As our mental landscape has already been colonized by the instantanity of You Tube and smartphones, it is not easy to acquire the patience, visit a cinema hall, and concentrate on a film for three hours. Yet, the darkness of the hall, its insulation from the world outside, and the big screen create an environment of a different kind. The narrative on celluloid begins to fascinate…
However, it was a PVR complex in a fancy mall in South Delhi. The over-priced popcorn, Pepsi and coffee; the visibly rich and affluent audience; the hyper-real ads the managers of global capitalism invents to seduce the consumers; and of course, the national anthem–a token of our temporal patriotism: Super 30 (a film that seeks to narrate the educational aspirations of the poor and the subaltern) began amid the glitz of affluence.
I know that I too was part of this audience. Possibly, a sense of discomfort was bothering me. Yet, I began to see, feel and reflect on the film – the context, the characters, the visual narratives, the intensity of emotions, the play of sound and music, the melodrama, and of course, the hidden text.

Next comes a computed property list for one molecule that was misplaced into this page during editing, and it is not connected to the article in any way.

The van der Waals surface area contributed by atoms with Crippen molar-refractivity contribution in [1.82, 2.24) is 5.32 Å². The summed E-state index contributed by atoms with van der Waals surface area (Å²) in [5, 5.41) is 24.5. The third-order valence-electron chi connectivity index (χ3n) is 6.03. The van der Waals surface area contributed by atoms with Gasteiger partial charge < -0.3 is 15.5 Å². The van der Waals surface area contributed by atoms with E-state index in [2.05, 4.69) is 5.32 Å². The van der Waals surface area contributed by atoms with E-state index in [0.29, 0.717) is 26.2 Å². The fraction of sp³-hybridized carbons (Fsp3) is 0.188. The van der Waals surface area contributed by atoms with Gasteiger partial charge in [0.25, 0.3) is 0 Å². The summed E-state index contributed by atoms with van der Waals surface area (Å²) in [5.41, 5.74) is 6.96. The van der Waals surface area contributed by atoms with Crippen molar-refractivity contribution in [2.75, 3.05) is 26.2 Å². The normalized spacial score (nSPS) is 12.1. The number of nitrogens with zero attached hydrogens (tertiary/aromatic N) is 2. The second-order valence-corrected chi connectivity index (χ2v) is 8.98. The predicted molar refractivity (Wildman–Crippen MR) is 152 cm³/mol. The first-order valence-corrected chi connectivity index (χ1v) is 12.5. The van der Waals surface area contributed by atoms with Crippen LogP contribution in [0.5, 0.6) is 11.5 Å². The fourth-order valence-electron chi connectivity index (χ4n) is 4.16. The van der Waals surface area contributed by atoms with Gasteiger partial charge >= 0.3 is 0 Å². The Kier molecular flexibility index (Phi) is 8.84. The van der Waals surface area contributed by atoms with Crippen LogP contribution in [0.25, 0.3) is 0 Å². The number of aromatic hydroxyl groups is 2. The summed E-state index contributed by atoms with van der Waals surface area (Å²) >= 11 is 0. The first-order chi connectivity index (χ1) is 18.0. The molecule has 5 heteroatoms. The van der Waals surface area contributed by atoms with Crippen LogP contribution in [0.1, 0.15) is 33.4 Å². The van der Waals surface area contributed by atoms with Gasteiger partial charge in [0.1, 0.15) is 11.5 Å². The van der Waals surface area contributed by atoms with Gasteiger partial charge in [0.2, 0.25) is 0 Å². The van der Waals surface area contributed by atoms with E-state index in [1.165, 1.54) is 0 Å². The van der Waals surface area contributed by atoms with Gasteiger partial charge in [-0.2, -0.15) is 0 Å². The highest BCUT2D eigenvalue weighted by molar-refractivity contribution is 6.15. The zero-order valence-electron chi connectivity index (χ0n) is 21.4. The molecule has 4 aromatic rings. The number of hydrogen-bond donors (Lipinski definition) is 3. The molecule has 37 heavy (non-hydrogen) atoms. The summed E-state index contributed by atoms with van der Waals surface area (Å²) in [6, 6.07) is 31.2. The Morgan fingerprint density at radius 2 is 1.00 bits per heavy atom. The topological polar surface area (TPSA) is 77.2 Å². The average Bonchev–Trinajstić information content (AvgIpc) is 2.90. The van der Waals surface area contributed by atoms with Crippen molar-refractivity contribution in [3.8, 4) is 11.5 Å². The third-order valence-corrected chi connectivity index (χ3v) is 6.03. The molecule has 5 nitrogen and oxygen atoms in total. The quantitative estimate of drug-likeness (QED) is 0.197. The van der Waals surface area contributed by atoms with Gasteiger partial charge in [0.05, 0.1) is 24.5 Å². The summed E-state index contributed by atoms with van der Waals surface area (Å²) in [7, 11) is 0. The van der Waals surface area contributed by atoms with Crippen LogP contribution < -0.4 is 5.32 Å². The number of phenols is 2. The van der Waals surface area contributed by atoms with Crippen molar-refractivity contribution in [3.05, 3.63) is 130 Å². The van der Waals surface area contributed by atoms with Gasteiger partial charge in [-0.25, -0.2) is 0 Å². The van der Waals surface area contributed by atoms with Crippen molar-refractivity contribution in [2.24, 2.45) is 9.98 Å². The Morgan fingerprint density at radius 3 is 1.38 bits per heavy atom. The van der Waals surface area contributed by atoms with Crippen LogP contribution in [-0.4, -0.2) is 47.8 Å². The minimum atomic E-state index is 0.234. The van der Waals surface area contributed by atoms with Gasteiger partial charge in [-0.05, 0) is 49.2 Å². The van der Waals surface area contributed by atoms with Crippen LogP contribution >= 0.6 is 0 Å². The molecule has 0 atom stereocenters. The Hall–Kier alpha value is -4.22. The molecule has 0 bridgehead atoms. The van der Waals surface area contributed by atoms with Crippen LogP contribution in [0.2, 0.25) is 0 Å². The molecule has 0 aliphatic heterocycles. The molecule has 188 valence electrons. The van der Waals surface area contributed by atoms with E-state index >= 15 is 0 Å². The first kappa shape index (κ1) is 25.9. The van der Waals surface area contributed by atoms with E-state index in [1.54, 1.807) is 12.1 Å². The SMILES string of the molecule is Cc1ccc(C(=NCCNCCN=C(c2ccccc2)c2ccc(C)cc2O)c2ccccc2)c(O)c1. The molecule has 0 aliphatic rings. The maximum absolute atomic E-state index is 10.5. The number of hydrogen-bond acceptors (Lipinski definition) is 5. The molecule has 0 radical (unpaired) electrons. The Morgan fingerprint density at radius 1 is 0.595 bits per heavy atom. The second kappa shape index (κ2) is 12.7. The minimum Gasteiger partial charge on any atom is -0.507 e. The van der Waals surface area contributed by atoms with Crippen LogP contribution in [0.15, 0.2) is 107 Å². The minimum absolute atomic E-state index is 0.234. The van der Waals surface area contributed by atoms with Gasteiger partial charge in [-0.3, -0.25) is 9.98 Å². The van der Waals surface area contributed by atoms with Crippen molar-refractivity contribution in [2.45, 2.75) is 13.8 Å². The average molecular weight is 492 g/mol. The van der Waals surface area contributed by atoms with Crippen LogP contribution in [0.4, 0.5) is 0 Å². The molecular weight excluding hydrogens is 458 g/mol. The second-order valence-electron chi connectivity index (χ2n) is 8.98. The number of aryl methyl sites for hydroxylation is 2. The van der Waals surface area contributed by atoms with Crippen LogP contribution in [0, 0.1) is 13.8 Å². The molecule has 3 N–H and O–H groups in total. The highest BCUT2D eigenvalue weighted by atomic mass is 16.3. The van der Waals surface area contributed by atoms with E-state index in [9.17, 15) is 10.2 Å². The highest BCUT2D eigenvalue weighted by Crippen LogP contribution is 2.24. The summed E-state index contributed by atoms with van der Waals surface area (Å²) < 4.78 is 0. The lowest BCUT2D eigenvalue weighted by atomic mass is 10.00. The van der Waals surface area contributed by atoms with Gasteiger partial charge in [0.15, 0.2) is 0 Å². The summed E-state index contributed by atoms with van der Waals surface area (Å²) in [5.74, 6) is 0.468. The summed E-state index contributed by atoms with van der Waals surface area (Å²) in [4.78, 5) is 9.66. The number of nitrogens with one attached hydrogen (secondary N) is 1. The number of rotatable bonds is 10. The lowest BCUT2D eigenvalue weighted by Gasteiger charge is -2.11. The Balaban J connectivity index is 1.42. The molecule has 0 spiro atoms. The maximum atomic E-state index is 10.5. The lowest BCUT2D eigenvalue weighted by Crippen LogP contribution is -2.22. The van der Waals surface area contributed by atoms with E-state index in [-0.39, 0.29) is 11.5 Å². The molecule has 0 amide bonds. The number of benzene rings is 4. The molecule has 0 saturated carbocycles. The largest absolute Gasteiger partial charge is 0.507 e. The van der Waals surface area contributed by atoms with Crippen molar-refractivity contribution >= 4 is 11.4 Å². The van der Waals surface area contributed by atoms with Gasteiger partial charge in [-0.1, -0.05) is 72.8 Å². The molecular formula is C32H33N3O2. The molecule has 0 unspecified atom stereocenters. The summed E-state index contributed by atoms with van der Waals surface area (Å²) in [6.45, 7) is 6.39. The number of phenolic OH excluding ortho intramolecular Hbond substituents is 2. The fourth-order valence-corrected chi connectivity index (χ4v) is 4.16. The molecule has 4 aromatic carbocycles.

Context and the Making of a Film
With my socio-historical imagination, I understand the context that has led to the making of a film of this kind. Think of the following. First, ours is a terribly hierarchical/ inequal society, and it is exceedingly difficult for the poor to come out of the cycle of poverty and marginalization. Possibly, the only road to upward social mobility for those who have neither the material prosperity nor the political networking is access to education. Furthermore, as the scarcity of jobs and opportunities haunts people, an instrumental meaning is attached to education; it is thought that education ought to be ‘job-oriented’ with the promise of ‘placement’ and ‘package’ ; and no wonder, the IIT dream is all-pervading. It is abut techno-science; it is about ‘success’; it is about ceaseless mobility. It attracts. It is a life and death issue for many.